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Lucius William Nieman, founder of The Milwaukee Journal, was born at Bear Valley in Sauk County, Wisconsin, on December 13, 1857. Two years later his father died and he was taken by his mother's parents, H. H. and Susan Cuppernall Delamatter, to live with them at Mukwonago. His grandmother's influence was felt throughout his life. "If there is any good in me" Mr. Nieman often said, "I owe it to Grandma Delamatter."
At 13, the boy set out to make his own way. Leaving school and home he went to Waukesha, where he found work on the Waukesha Freeman as a printer's apprentice. Almost immediately the fascination of a newspaper career claimed him.
He found time to attend Carroll College for awhile, became Waukesha correspondent of a Milwaukee daily, then a reporter in Milwaukee, a legislative correspondent-in Madison., city editor, and at age 20 was managing editor of the then largest newspaper in the state, The Milwaukee Sentinel. His nose for news, his grasp of the important events of the day and his unremitting energy had made him at this youthful age an important figure in the newspaper world of Wisconsin.
Mr. Nieman wanted a newspaper of his own and he wanted it in Milwaukee. In 1882, shortly before his 25th birthday (Nov. 16, 1882), he founded The Milwaukee Journal and become majority owner and editor-in-chief. He was, however, more than editor. He was reporter, office boy, and sometimes typesetter, working long hours and living on less than he was paying the men who worked for-him.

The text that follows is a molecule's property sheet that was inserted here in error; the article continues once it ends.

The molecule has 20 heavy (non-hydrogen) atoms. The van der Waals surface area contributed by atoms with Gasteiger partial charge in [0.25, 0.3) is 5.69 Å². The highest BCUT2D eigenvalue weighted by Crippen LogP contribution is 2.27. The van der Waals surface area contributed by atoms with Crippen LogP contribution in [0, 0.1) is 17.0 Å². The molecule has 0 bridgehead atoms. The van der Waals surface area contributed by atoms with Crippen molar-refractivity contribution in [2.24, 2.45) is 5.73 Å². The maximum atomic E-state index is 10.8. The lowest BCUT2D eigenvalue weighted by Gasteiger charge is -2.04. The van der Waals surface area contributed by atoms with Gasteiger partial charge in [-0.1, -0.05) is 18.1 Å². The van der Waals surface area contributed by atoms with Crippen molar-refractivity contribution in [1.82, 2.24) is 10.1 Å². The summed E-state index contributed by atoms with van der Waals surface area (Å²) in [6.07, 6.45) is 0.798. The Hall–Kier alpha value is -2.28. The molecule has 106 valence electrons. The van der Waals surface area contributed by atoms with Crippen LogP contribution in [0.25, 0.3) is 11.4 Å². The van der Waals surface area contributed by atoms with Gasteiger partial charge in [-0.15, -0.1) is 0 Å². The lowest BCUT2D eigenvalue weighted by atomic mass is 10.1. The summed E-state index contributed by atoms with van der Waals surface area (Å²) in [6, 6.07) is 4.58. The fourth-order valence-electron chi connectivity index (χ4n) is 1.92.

In establishing the Journal Mr. Nieman laid down its policy as "to furnish a channel for the expression of views not dictated by 'bossism' or corrupted by 'machine' politics will be the aim of The Daily Journal. In politics, The Journal will be the outspoken, independent organ of the people against all that is wrong or unworthy of support in public men and the legislation of the state and nation."
Nieman was a genius for scenting news and had a great appreciation of the people's interests. He wanted the newspaper to tell of acts of kindness, brutality to a child or an animal, and comical incidents.
Forty-two years later, Mr. Nieman summed up his philosophy of journalism in a speech made at the laying of the cornerstone of the present Journal building, April 12, 1924. He said:
"The Journal has grown up with the people of Milwaukee. It has lived close to them. It has never cared about classes, but about people. Children's interests have been close to its heart and baseball on the sandlots has meant more to it then the professional leagues.
One of its most important policies has been to get all the information it could about matters of importance to the public, giving them all sides of a question. It has never denied any man who had a case the opportunity to state it.
In its news stories it has kept up unceasingly the effort not to do injustice to anyone or bring into its stories what might hurt people innocent of all offense.
This we do not think of as something particularly virtuous but simply as trying to be square, a policy which makes a newspaper trusted and wins it a place in the life of the community."